But today is a new day. I could easily let yesterday define me and my work. What I think I’ll do instead is persevere and have a lively energy for today so I can perform well.

You are not who you were yesterday. You may have really fucked up, but you can use that to learn and adjust…instead of letting it define you and cement you in a hole.

Today is a new day. Go destroy.


This is the latest I’ve ever posted on this blog. There’s only one reason for that: I forgot to post this morning.

Opening my notebook to immediately study for my new job, it totally slipped my mind.

Moral of the story: Shit happens. We forget stuff. Try to pick up the pieces as best you can when you inevitably show signs of being a human and slip up.

Who You Are

I typically preach that there exists nothing but the present. The past is a memory, arising in the present. And the future is anticipation or anxiety, also arising in the present.

Having said that, here’s a factoid which promptly and vigorously gets my ass in gear when I’m feeling lazy or unmotivated:

Where you are right now is a combination of each and every choice you’ve ever made. Everything you’re doing right now is creating the person you will be in the future.

So when we put things off, slack off, make poor financial decisions, eat garbage, etc…it feels good to give into the short-term pleasure of giving in to craving. But at some point down the road, we know we will have wished we made better choices. We know this. We don’t get that time back. We do however get the chance to make healthier moves today to set us up for an alley-oop tomorrow (damn Dill, excellent sporting reference).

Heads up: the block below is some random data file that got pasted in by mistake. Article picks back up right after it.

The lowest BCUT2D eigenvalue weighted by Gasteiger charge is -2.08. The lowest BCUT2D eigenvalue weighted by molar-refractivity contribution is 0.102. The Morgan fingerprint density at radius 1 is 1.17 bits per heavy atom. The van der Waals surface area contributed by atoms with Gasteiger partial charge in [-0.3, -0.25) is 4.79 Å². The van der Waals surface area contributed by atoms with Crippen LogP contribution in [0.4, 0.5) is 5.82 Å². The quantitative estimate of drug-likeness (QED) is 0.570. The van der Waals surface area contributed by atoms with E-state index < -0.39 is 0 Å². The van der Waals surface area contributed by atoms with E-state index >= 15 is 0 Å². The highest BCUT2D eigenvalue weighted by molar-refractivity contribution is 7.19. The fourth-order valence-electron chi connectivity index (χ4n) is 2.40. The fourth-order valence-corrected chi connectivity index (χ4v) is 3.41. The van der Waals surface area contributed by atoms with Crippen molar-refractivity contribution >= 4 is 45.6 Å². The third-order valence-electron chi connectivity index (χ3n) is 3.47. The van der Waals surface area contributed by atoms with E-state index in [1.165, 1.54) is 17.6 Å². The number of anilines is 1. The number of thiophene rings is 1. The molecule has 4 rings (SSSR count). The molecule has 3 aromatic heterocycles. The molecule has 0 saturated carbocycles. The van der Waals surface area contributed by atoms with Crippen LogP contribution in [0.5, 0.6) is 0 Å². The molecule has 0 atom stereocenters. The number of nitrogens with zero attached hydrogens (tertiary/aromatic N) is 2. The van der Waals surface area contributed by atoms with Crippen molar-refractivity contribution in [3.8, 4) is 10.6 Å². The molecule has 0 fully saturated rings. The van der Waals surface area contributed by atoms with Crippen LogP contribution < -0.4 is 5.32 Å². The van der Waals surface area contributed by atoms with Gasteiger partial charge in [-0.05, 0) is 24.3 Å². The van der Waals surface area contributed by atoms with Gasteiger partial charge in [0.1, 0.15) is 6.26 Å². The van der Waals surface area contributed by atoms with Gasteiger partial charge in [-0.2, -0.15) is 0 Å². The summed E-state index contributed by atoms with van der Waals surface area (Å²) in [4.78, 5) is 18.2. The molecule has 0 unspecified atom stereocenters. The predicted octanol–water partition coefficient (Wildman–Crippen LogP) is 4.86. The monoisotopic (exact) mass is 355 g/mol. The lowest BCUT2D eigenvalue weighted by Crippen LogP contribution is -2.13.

”Whatever you can do, or dream you can, begin it. Boldness has genius, magic, and power in it. Begin it now.”
– Johann Wolfgang von Goethe

The Best Day

Yesterday was one of the best days of my life.

I began my new job, my first full-time, “big boy” vocation. It was lovely. Time flew by. The atmosphere was that of fun-loving, hard-working individuals and I’m so excited to meet new people and learn new skills. When we went over compensation I literally got teary-eyed. Avoiding breaking down into a solid cry, I wiped my eyes.

Everything just sort of hit me at once. I looked down. I was wearing a suit which I loved. It made me feel powerful (probably the white in me). As Bill Burr said, “I just wanted to take over some shit.” I drove my new car to work, which I bought with my money. I realized that I was in a completely different world. A world I had created for myself. In September, getting out of the restaurant and owning my own car were merely fantasies. This stuff may seem simple to most but this is a big deal for someone who has spent most of his days letting life happen to him as opposed to being in the driver seat.

Here’s what I’m getting at: It won’t happen tomorrow. It will take time and doubt and rejection and judgment and failure and everything else you’re afraid of…but if you begin taking steps toward the life you want to live, you will get there eventually. Others will get to theirs quicker than you, and in a smoother and more graceful fashion. But fuck them. They’re them and you’re you. Deep, I know.